The Richmond Register


March 18, 2013

Blessed be the caretakers; woe unto those who frivolously sue them

“Woe unto you, lawyers,” Jesus Christ himself once said.

Fast forward 20 centuries and Christ could have had the personal-injury, ambulance-chasing kind of lawyer in mind.

You’ve seen these law-benders’ brand of advertising: targeting doctors doing their best to alleviate patients’ pain through joint replacements or soliciting victims of diseases you’ve never heard of.

It matters not whether the physicians give it their God’s-honest best after conferring with their patients regarding the risks of a procedure.

 They still tote a bulls-eye in Kentucky’s target-rich, litigious environment – compliments of the ambulance chasers.

Plaintiffs are reassured they won’t pay if they lose. Of course if they win, they usually fork over up to a third of their awards to these legal leeches.

So it’s no surprise that “the lawyers” and their enablers during the current Kentucky General Assembly session are the ones railing against common-sense proposals to bring some sanity to reckless lawsuits designed to take out the caretakers of the elderly.

But some reasonable legislators, including Sen. Julie Denton, R-Louisville, don’t like the fact that Kentucky’s nursing homes are sued more often than those in any other state, according to Aon, a top risk-assessment firm.  

Denton’s Senate Bill 9 would establish a Medical Review Panel made up of three physicians and a nonvoting attorney, who would examine the evidence of malpractice claims and determine whether a complaint against a nursing home is warranted.

While the panel’s expert opinion is limited only to determining whether the nursing home in question breached medical-care standards and is non-binding in court, its decision would be admissible and carry considerable weight with juries.

At least 16 states – including neighboring Indiana and Virginia – require medical liability or malpractice cases be heard by screening panels before being placed on court dockets.

However, Kentucky’s ambulance chasers and their politician-enablers in Frankfort are fighting vigorously against this idea because it attacks a source of easy money for the lawyers.

Sheila Hiestand, an attorney with Hughes & Coleman, told Bowling Green’s WBKO-TV: “What’s happening is the bill itself is putting profits over people. It’s allowing the nursing home industry – the national industry – to make more money.”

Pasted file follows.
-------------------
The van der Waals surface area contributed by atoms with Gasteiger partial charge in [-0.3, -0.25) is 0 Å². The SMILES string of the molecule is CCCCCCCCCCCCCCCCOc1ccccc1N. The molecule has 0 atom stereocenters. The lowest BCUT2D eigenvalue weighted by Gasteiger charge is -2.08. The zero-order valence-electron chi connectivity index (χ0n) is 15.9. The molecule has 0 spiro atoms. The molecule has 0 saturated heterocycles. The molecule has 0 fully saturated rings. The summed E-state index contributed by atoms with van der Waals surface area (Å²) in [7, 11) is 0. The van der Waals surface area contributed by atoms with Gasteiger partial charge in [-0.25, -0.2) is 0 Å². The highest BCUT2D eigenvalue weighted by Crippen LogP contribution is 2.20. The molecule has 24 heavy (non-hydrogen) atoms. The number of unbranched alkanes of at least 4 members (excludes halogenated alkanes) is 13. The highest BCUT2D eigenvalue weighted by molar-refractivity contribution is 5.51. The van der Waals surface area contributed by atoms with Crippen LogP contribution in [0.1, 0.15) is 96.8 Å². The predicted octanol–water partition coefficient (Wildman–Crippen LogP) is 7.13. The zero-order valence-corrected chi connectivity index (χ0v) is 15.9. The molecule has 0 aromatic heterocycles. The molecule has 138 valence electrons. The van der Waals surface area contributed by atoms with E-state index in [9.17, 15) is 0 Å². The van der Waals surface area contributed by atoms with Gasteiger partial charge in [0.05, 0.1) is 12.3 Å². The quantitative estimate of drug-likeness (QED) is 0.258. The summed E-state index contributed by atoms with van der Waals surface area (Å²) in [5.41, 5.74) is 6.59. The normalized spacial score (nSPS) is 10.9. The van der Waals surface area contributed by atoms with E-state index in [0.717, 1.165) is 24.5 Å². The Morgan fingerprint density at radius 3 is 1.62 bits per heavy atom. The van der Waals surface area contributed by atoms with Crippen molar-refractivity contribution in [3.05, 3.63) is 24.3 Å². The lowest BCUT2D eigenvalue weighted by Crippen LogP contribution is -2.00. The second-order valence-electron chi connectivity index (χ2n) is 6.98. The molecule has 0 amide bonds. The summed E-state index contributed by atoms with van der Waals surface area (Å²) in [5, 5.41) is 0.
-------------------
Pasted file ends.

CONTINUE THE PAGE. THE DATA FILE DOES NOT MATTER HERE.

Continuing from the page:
I’m certain Hiestand does not appreciate all lawyers being labeled as money-grubbing parasites. Yet she issues a blanket charge accusing nursing homes of caring more about money than their patients.  

With no caps on pain-and-suffering damages and no filter to weed out frivolous claims, nursing homes across the Bluegrass State often just settle rather than risk going bankrupt from big paydays won by plaintiffs’ over-the-top claims – not to mention the bad PR for an industry that isn’t exactly at the top of the list of most-loved institutions.

Those who truly care about the abused and downtrodden should welcome a medical review panel. Having a second opinion offered by physicians will add credibility to legitimate claims and make it more likely that the victimized and their loved ones get the victory in court they deserve.

Taxpayers also will benefit, considering Medicaid funds cover the care of more than 65 percent of Kentucky’s nursing home residents.  

I’m privileged to know great lawyers who fight for Kentuckians who have had their liberties threatened or who quietly help individuals every day who can’t pay get a fair shot.

But that’s not what Pikeville lawyer and Democratic Sen. Ray Jones did during the recent debate about the issue on the Senate floor. Holding up photos he claimed were of abused nursing home patients, Jones launched into a rant in which he suggested all nursing homes abuse their patients.

But not all – or even most – do, just like many lawyers don’t chase ambulances or prey upon those with exotic diseases.

Woe unto you, Mr. Jones.

Jim Waters is president of the Bluegrass Institute, Kentucky’s free-market think tank. Reach him at Read previously published columns at

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